ANY substantial organisational change, such as restructuring, mergers, or acquisitions, that is not well managed can produce a steep decline in employee morale, productivity and commitment.

When situations are not well-defined or seem chaotic, which is typically the case for employees when organisations introduce significant change, people tend to respond by turning inward and becoming preoccupied with their own needs. The effects of this preoccupation can have a significant impact on your organisation’s bottom line.

The challenge for senior managers during organisational change is to keep the decline in morale, productivity and commitment to a minimum. To do this, there are several issues that must be considered.


Clear, frequent, accurate and timely communication is critical to ensure a successful organisational change. All too often, the ability to maintain employee morale and productivity is undermined by poor communication or miscommunication.

Eventually the “gossip-chain” kicks in, and this can have disastrous effects on productivity and commitment from employees.

Like an effective advertising campaign, organisational communication efforts require simple, consistent messages that are communicated repeatedly.

A well-conceived communication programme goes a long way in easing the trauma associated with change, and in helping the company to achieve its goals.


Few managers actually understand how change works. This lack of understanding often creates misperceptions associated with change, such as:

* Change is rapid;

* Survivors are thankful for their jobs;

* People who do not get on board quickly are “wrong”;

* People who seem “okay” are “okay”;

* Employees accept management communication at face value;

* By communicating the right way, management need only communicate once;

* During change, the behaviour of senior management is invisible to the rest of the organisation, and;

* People interpret the pressures and reasons for change rationally.

For employees affected by change, perception equals reality. It is not what is done or intended that matters, it is what people believe was done or intended.

It is important to develop a feedback system and standards to measure the success of transition, not only through the eyes of management, but also through the eyes of your employees.


Organisations, whatever their size, industry or experience, generally have (or should have) strategies for accomplishing specific business objectives. The focus should be around four key areas:

* Products and services;

* Finance;

* Operations; and

* People.

These four strategies need to be balanced and work in harmony for a business to thrive. If personnel strategies in your organisation aren’t in place, the remaining three key areas fail.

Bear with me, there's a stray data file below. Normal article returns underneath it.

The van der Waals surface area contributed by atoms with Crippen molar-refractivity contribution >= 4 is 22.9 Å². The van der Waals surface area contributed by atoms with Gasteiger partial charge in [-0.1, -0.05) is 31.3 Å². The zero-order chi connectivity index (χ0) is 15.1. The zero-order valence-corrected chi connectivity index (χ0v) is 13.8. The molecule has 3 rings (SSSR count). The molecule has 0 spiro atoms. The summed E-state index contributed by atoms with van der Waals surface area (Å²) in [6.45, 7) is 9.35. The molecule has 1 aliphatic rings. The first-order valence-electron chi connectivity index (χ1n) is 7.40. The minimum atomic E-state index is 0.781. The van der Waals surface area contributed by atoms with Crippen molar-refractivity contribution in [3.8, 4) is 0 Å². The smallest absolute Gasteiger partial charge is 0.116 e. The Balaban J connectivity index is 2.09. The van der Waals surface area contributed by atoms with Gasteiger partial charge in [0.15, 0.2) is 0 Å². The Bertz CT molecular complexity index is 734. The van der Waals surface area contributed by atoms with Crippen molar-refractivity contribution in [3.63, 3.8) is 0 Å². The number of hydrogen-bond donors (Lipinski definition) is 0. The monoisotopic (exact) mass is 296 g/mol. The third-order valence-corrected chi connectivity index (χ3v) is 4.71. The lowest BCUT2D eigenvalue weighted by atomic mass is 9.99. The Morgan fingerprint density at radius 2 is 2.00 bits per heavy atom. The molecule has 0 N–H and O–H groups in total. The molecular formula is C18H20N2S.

Whether your organisation is experiencing growth or strategic restructuring — or anything in between — you need people to make it happen. You need the right people, in the right places, doing the right things.

For businesses to succeed and maximise productivity, it is critical that the skills, motivations and goals of individual employees are aligned with the business needs of the organisation.

There is considerable evidence to demonstrate that employees’ attitudes are directly linked to business results.

For instance, a survey of the relationship between employee attitudes and company results found that four attitudes correlate positively with profits:

* Workers feel that they are given the opportunity to do what they do best every day;

* They believe their opinions count;

* They sense that their co-workers are committed to quality; and

* They have made a direct connection between work and the company’s mission.

In preparing for change, organisations need to ask: Is this the case with our organisation? Is our investment in our people an appreciating asset? How can we ensure we get the most out of our people resources?


The traditional employer/employee relationship — where people expected their employers to control and direct their careers — no longer applies. This has a far-reaching impact on employees’ roles.

While most employees probably acknowledge that their jobs are no longer secure, many feel betrayed by their employers. They seek job security and are uncertain about their value and the application of their skills.

Organisations need to help employees develop a mindset that enables them to remain flexible and responsive to the developing needs of business and the market.

In the current economic and competitive reality, the employee gives up any claim, real or assumed, to lifetime or even long-term employment.

If conditions or strategic directions change, the employee accepts the possibility that his services may no longer be required.

In return, the organisation agrees to support, assist, and encourage employees to perfect and maintain their “employability” throughout their tenure with the organisation.

As change continues unabated, organisations are beginning to understand the importance of preparing for change and developing clear change strategies.

The outcome is that these organisations can expect employee morale to be maintained throughout the change process, and are guaranteed improved profitability as a result.